involve use at earlier or later points on the product developmen path of biological materials from humans.

The last portion discusses the question of ownership of biologica materials and threats to university-industry collaboration in bic technology.

The university's primary role in society is one of education an research. Industry's role in society is delivering the fruits of re search to the public. A third role of universities, in addition to edu cation and research, is public service. Taking a positive role an seeing that a university's research results are made available t the public through industry certainly falls into that category public service.

Any net royalty income derived by the universities is applied t educational and research functions which, in a self-regenerative way, may produce yet other discoveries for public use and benefit

A university, in carrying out this third role of public service re sponsibility, cannot undertake downside risk. The university is no a manufacturer and does not factor in product liability risks in the cost of student tuition or research. If the university's direct interac tion with industry produces severe financial risks of loss, a univer sity should properly jettison that activity to protect its primary so cietal functions of education and research.

There are interesting issues to be considered by society at large in connection with the increased climate of litigiousness and its effect on the fruits of biotechnology. Who owns a disease? Is it the patient; is it the doctor? Is it the hospital or the university? Or is it perhaps really those future patients who might either get the dis ease and/or who might be saved from ravages of the disease be cause of the “information” derived from the patient's disease?

If neither university nor industry can proceed because of the threat of the cost of litigation, the loser is that future patient.

That products liability or attorneys of other legal specialties will seek to involve doctors, scientists, and universities in litigation because of the threat, however tenuous, from their research to a therapeutic product or process is clear. The threat of litigation to universities for therapies that emerge from biotechnology appears to be much higher than therapies that emerge from past medical research. This is because the transfer of technology may involve, in addition to patent rights, genetic information embodied in tangible form such as a plasmid vector or a hybridoma.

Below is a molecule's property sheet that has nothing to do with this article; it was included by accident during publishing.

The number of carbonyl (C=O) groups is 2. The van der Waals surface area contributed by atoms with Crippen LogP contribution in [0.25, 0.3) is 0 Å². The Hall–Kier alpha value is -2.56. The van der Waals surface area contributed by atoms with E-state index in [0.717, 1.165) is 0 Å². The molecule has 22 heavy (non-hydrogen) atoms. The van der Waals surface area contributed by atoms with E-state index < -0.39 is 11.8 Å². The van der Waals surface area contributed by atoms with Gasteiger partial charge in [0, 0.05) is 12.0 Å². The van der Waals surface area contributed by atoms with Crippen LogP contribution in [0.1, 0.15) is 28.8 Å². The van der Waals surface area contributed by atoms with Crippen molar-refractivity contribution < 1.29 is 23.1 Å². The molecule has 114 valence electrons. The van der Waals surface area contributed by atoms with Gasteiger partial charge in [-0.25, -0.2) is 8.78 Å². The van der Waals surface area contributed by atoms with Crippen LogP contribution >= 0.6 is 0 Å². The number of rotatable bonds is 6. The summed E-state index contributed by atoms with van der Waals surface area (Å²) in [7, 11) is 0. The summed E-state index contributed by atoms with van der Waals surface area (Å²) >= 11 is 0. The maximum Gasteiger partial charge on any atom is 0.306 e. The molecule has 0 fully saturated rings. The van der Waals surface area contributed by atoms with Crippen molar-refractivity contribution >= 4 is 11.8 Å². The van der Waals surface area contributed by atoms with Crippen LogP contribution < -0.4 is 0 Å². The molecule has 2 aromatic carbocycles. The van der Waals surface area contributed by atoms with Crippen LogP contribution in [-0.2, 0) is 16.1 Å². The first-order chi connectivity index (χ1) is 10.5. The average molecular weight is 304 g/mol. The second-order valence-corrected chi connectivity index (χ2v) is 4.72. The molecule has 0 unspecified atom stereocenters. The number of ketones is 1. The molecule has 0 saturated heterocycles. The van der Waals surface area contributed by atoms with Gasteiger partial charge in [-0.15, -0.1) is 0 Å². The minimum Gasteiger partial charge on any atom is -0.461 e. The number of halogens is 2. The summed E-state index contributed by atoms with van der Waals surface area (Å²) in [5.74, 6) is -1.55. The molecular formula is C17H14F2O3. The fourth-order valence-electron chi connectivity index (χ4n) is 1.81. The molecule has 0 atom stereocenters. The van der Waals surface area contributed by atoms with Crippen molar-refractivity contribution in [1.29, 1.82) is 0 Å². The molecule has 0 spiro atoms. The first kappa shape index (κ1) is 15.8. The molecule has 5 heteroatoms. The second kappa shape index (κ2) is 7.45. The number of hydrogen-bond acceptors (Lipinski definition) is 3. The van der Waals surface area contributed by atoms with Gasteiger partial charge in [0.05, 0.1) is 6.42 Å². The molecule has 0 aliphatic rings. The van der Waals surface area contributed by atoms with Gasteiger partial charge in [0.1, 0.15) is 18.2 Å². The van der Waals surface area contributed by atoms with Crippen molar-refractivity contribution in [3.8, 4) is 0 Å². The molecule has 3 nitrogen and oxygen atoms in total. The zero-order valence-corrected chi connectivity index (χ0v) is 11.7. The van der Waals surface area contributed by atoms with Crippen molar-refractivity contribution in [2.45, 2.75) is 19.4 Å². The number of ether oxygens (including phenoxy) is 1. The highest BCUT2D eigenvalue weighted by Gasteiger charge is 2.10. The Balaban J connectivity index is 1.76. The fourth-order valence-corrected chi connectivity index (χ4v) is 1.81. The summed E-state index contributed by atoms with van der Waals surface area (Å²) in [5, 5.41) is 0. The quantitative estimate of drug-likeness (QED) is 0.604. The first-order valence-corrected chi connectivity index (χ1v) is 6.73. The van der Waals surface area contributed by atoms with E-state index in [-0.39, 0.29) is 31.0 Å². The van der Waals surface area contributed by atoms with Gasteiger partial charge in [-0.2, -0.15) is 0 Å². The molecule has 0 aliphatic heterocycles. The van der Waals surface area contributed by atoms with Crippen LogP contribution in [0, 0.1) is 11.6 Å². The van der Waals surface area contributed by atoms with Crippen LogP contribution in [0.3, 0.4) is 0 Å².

It may seem improbable that liability may reach back to a licensor involved in a discovery, but not in the end-manufacture or selling or servicing the products enabled by the discovery. But I think few would bet on that.

And consider the deeper pocket method of who pays for damages won in a liability judgment. If the plaintiff can establish even the slightest connection to the injury by a party with deep pockets and the party who actually caused the injury has no funds, the deeppockets party pays. And university endowments will be attractive targets.

This situation already means that a university, if dealing with a small company, must require that the company attain higher and higher levels of expensive insurance and to name the university as coinsured.

relopme And a cynical view of justice is liability litigation against corpo

rate institutions such as companies or universities is the institution biologic is presumed guilty unless they can prove they are innocent. n in bi Further, you lose even if the litigation is frivolous. And I would

like to quote from a recent address by Paul Orefice, the president ition an of Dow Chemical, in that regard. He discusses the law and the its of threat it poses to industry: n to ed

One of the real tragedies is that it is usually cheaper, less time consuming, and role an less demanding on a company's human resources to settle a case even if there is no ilable t possible guilt. We have all done it. Contingency lawyers count on this heavily. egory

Those institutions and individuals at the research end of the devplied t